Betas. These are versions of software that exist in the Twilight Zone of not quite being ready for prime-time, yet are more than ready for beta testers to rip into, play with and send feedback on.
While there have certainly been people brave enough to try one of the first two developer betas for iOS and iPadOS on primary devices, amongst other Apple devices including Macs, Apple Watch and Apple TV, with plenty of YouTube videos with impressions, being in beta means your mileage will vary.
The first public beta, which arrived on Tuesday, is said to be the same as the second developer beta, which came out about a week ago, so no new bugs are fixed since that dev beta 2, although dev beta 2 did fix bugs in dev beta 1, which was available after WWDC earlier this month.
I installed iOS dev beta 1 and 2 on my spare iPhone X, which I purchased in late 2017, and then iPadOS dev beta 1 and 2 on an iPad Pro 11-inch that I am reviewing, and the improvements are absolutely excellent.
Yes, there are bugs, performance issues and the like, and as Apple warns, they are absolutely meant for beta testing only, and not for daily usage on primary devices.
That said, I very much look forward to every user of a compatible device - which is the vast majority of users - being able to upgrade, and the September time-frame for the final versions can't come soon enough!
Being able to use a mouse on iPadOS or even the iPhone, as well as impressive full voice control, dark mode, smaller and faster apps, a better file manager, smarter battery charging and so very much more are must-have new features, but they need to go through the public testing process first.
I have really enjoyed trying out the new features, and they clearly made Apple's devices even more powerful and useful than they already are, and they're sure to be wildly popular with end-users.
Sure, some of the features have been requested for a long time, like being able to change Wi-Fi networks from the pull down control centre, or for a dark mode, or being able to install new fonts easily, or use a mouse cursor, or better voice controls, or the long-awaited addition of a native swipe keyboard. Yes, some of these features catch up to the competition, but better late - and more secure, if not also more thoughtfully done - than never!
There's also a new macOS Catalina public beta, and one for your Apple TV, too, being tvOS 13, but I haven't tested either beta on those fronts yet, and will probably wait for the final releases for both of those first, although time will tell there too!
Now, if you do decide to throw caution and fate to the wind, and install the new publicly accessible public beta on your primary devices, then please make an iTunes backup of your device or devices first, just to be on the safe side.
Every few weeks, Apple will release updates to its beta versions, with more bugs squished and more improvements made, right up until mid-September or so, when we'll be very close to the launch of new iPhones and the launch of the Golden Masters, the final test versions of Apple's various operating systems.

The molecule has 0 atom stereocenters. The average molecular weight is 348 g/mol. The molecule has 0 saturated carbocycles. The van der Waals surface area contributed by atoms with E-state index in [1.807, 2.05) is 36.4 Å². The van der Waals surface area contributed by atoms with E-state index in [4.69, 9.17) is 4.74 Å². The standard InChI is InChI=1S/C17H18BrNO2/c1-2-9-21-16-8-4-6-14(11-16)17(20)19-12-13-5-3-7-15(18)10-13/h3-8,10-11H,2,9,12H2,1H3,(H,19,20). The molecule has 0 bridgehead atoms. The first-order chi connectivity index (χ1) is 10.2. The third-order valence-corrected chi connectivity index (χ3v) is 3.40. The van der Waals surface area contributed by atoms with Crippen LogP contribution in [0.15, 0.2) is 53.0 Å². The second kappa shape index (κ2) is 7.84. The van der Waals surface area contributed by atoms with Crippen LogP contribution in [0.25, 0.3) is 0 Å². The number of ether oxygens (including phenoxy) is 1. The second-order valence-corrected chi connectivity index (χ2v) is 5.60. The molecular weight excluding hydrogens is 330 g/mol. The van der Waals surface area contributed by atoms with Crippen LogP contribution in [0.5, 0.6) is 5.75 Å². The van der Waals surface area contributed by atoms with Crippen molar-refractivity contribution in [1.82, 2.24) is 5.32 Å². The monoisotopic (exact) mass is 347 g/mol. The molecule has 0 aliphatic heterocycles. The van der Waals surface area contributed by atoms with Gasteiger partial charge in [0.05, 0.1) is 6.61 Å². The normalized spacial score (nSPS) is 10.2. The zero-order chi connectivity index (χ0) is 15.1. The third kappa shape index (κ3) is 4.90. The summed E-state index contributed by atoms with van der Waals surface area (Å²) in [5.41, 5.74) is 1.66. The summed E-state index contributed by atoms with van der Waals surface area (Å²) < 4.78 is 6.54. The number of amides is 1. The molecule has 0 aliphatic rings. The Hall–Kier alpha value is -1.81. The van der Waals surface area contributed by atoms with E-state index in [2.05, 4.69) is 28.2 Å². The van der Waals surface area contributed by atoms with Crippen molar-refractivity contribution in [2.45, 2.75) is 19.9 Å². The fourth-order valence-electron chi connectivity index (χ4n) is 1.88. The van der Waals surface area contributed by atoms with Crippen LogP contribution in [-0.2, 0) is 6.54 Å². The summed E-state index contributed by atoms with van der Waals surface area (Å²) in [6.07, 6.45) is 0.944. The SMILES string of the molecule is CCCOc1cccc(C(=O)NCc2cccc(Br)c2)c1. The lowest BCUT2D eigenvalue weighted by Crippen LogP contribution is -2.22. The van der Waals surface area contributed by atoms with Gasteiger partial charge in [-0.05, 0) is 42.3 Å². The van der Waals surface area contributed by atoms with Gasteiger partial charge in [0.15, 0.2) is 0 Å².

Once the new iPads, iPhones and more are released, the final versions of Apple's new operating systems will be launched too, after which even more beta versions will come to squish other post ".0" bugs that inevitably arise.
It's at this point that I personally get off the beta train and then go with the standard updates that are released to the public.
I'm also going to hold off on installing iOS 13 public beta 1 on the iPhone XS Max that I purchased last year until at least another couple of beta updates are out first.
Last year I ran the iOS 12 betas from public beta 1, and while there were some issues as you'd expect, I survived quite happily.
However, despite my positive experiences with the developer betas, I've read some people regretting installing this first iOS and iPadOS public beta on their daily devices in just the last few hours, and because I am already using the beta other devices, I will wait for at least a couple of public beta update versions first before taking the plunge and bouncing to the beta beat on my primary XS Max.
So, unless you're really brave, and have made a backup of your devices first, then let the early adopters deal with all the bugs, and when mid-to-late September rolls around, your time to upgrade will finally be here at last.
Those who can't wait can go to the Apple beta site to download the correct beta profile and can go from there.
Apple has made excellent preview pages for its new operating systems available, and if you haven't yet read them, then they are must-read pages.
You can also see the top features of the various betas not only in Apple's WWDC 2019 keynote (embedded below), which goes for 2 hours and 17 minutes because there's simply SO MUCH new stuff to cover, but also at all manner of YouTube videos online.